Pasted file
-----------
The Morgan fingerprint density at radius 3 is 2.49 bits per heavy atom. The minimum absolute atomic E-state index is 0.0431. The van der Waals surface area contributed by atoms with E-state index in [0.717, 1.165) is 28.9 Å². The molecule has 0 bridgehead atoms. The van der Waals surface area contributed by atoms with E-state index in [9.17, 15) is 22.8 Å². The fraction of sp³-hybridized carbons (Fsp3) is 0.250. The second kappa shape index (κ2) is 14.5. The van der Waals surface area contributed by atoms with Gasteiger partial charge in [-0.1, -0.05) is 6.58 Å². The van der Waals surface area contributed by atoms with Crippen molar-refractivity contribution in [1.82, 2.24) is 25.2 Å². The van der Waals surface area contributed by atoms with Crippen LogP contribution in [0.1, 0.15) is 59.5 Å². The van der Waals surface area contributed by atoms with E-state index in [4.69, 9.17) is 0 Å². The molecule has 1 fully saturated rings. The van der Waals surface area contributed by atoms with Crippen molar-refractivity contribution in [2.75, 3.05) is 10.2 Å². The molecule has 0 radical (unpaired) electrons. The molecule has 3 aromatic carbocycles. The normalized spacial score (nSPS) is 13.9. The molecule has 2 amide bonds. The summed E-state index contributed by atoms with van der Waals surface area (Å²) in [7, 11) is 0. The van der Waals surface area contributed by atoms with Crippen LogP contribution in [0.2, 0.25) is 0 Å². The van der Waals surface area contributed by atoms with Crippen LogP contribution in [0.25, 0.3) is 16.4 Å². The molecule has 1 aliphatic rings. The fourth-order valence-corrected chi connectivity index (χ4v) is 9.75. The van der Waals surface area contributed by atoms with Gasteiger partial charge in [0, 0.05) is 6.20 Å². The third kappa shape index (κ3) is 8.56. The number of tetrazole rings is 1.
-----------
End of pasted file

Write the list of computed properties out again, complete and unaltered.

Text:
The Morgan fingerprint density at radius 3 is 2.49 bits per heavy atom. The minimum absolute atomic E-state index is 0.0431. The van der Waals surface area contributed by atoms with E-state index in [0.717, 1.165) is 28.9 Å². The molecule has 0 bridgehead atoms. The van der Waals surface area contributed by atoms with E-state index in [9.17, 15) is 22.8 Å². The fraction of sp³-hybridized carbons (Fsp3) is 0.250. The second kappa shape index (κ2) is 14.5. The van der Waals surface area contributed by atoms with Gasteiger partial charge in [-0.1, -0.05) is 6.58 Å². The van der Waals surface area contributed by atoms with Crippen molar-refractivity contribution in [1.82, 2.24) is 25.2 Å². The van der Waals surface area contributed by atoms with Crippen LogP contribution in [0.1, 0.15) is 59.5 Å². The van der Waals surface area contributed by atoms with E-state index in [4.69, 9.17) is 0 Å². The molecule has 1 fully saturated rings. The van der Waals surface area contributed by atoms with Crippen molar-refractivity contribution in [2.75, 3.05) is 10.2 Å². The molecule has 0 radical (unpaired) electrons. The molecule has 3 aromatic carbocycles. The normalized spacial score (nSPS) is 13.9. The molecule has 2 amide bonds. The summed E-state index contributed by atoms with van der Waals surface area (Å²) in [7, 11) is 0. The van der Waals surface area contributed by atoms with Crippen LogP contribution in [0.2, 0.25) is 0 Å². The van der Waals surface area contributed by atoms with Crippen LogP contribution in [0.25, 0.3) is 16.4 Å². The molecule has 1 aliphatic rings. The fourth-order valence-corrected chi connectivity index (χ4v) is 9.75. The van der Waals surface area contributed by atoms with Gasteiger partial charge in [0, 0.05) is 6.20 Å². The third kappa shape index (κ3) is 8.56. The number of tetrazole rings is 1.